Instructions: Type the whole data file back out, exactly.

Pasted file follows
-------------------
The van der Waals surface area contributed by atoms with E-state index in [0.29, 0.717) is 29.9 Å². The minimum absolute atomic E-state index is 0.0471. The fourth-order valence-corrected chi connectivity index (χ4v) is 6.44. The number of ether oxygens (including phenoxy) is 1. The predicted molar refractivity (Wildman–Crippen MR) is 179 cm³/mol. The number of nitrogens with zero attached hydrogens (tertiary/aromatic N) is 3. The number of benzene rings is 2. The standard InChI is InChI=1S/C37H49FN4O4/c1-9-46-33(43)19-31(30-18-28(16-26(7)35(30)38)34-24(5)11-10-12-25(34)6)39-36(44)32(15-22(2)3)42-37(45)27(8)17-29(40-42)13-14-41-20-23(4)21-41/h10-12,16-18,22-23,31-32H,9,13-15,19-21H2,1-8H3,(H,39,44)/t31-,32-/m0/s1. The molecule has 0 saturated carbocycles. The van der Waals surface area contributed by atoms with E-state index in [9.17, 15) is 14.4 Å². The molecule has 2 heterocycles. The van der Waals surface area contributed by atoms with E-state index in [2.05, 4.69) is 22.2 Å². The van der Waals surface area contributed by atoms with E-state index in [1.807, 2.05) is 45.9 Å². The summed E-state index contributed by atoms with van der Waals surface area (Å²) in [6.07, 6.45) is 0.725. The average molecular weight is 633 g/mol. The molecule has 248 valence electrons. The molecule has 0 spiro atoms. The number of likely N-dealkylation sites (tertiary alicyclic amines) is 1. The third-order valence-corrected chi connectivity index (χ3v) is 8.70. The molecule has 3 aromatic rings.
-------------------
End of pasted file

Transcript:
The van der Waals surface area contributed by atoms with E-state index in [0.29, 0.717) is 29.9 Å². The minimum absolute atomic E-state index is 0.0471. The fourth-order valence-corrected chi connectivity index (χ4v) is 6.44. The number of ether oxygens (including phenoxy) is 1. The predicted molar refractivity (Wildman–Crippen MR) is 179 cm³/mol. The number of nitrogens with zero attached hydrogens (tertiary/aromatic N) is 3. The number of benzene rings is 2. The standard InChI is InChI=1S/C37H49FN4O4/c1-9-46-33(43)19-31(30-18-28(16-26(7)35(30)38)34-24(5)11-10-12-25(34)6)39-36(44)32(15-22(2)3)42-37(45)27(8)17-29(40-42)13-14-41-20-23(4)21-41/h10-12,16-18,22-23,31-32H,9,13-15,19-21H2,1-8H3,(H,39,44)/t31-,32-/m0/s1. The molecule has 0 saturated carbocycles. The van der Waals surface area contributed by atoms with E-state index in [9.17, 15) is 14.4 Å². The molecule has 2 heterocycles. The van der Waals surface area contributed by atoms with E-state index in [2.05, 4.69) is 22.2 Å². The van der Waals surface area contributed by atoms with E-state index in [1.807, 2.05) is 45.9 Å². The summed E-state index contributed by atoms with van der Waals surface area (Å²) in [6.07, 6.45) is 0.725. The average molecular weight is 633 g/mol. The molecule has 248 valence electrons. The molecule has 0 spiro atoms. The number of likely N-dealkylation sites (tertiary alicyclic amines) is 1. The third-order valence-corrected chi connectivity index (χ3v) is 8.70. The molecule has 3 aromatic rings.